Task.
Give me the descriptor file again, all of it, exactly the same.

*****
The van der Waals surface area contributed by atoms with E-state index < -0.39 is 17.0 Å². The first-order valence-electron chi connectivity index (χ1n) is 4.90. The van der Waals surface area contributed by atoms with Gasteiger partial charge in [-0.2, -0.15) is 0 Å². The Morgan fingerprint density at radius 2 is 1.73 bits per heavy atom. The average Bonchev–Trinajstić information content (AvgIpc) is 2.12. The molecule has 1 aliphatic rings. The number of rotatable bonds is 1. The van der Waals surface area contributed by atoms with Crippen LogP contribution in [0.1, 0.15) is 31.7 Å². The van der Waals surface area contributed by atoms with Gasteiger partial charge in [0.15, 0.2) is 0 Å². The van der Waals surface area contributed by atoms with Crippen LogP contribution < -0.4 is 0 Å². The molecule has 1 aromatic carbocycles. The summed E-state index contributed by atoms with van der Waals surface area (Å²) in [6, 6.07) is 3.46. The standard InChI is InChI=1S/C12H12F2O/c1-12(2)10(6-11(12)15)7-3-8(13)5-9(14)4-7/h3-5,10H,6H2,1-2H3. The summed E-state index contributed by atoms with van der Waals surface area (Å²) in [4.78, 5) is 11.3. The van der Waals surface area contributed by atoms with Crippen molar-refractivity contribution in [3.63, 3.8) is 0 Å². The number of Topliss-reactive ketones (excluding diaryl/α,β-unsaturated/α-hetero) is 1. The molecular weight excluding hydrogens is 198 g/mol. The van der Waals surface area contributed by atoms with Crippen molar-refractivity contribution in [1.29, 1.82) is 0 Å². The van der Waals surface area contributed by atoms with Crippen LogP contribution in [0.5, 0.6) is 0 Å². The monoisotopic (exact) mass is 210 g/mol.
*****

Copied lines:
The van der Waals surface area contributed by atoms with E-state index < -0.39 is 17.0 Å². The first-order valence-electron chi connectivity index (χ1n) is 4.90. The van der Waals surface area contributed by atoms with Gasteiger partial charge in [-0.2, -0.15) is 0 Å². The Morgan fingerprint density at radius 2 is 1.73 bits per heavy atom. The average Bonchev–Trinajstić information content (AvgIpc) is 2.12. The molecule has 1 aliphatic rings. The number of rotatable bonds is 1. The van der Waals surface area contributed by atoms with Crippen LogP contribution in [0.1, 0.15) is 31.7 Å². The van der Waals surface area contributed by atoms with Gasteiger partial charge in [0.15, 0.2) is 0 Å². The van der Waals surface area contributed by atoms with Crippen LogP contribution < -0.4 is 0 Å². The molecule has 1 aromatic carbocycles. The summed E-state index contributed by atoms with van der Waals surface area (Å²) in [6, 6.07) is 3.46. The standard InChI is InChI=1S/C12H12F2O/c1-12(2)10(6-11(12)15)7-3-8(13)5-9(14)4-7/h3-5,10H,6H2,1-2H3. The summed E-state index contributed by atoms with van der Waals surface area (Å²) in [4.78, 5) is 11.3. The van der Waals surface area contributed by atoms with Crippen molar-refractivity contribution in [3.63, 3.8) is 0 Å². The number of Topliss-reactive ketones (excluding diaryl/α,β-unsaturated/α-hetero) is 1. The molecular weight excluding hydrogens is 198 g/mol. The van der Waals surface area contributed by atoms with Crippen molar-refractivity contribution in [1.29, 1.82) is 0 Å². The van der Waals surface area contributed by atoms with Crippen LogP contribution in [0.5, 0.6) is 0 Å². The monoisotopic (exact) mass is 210 g/mol.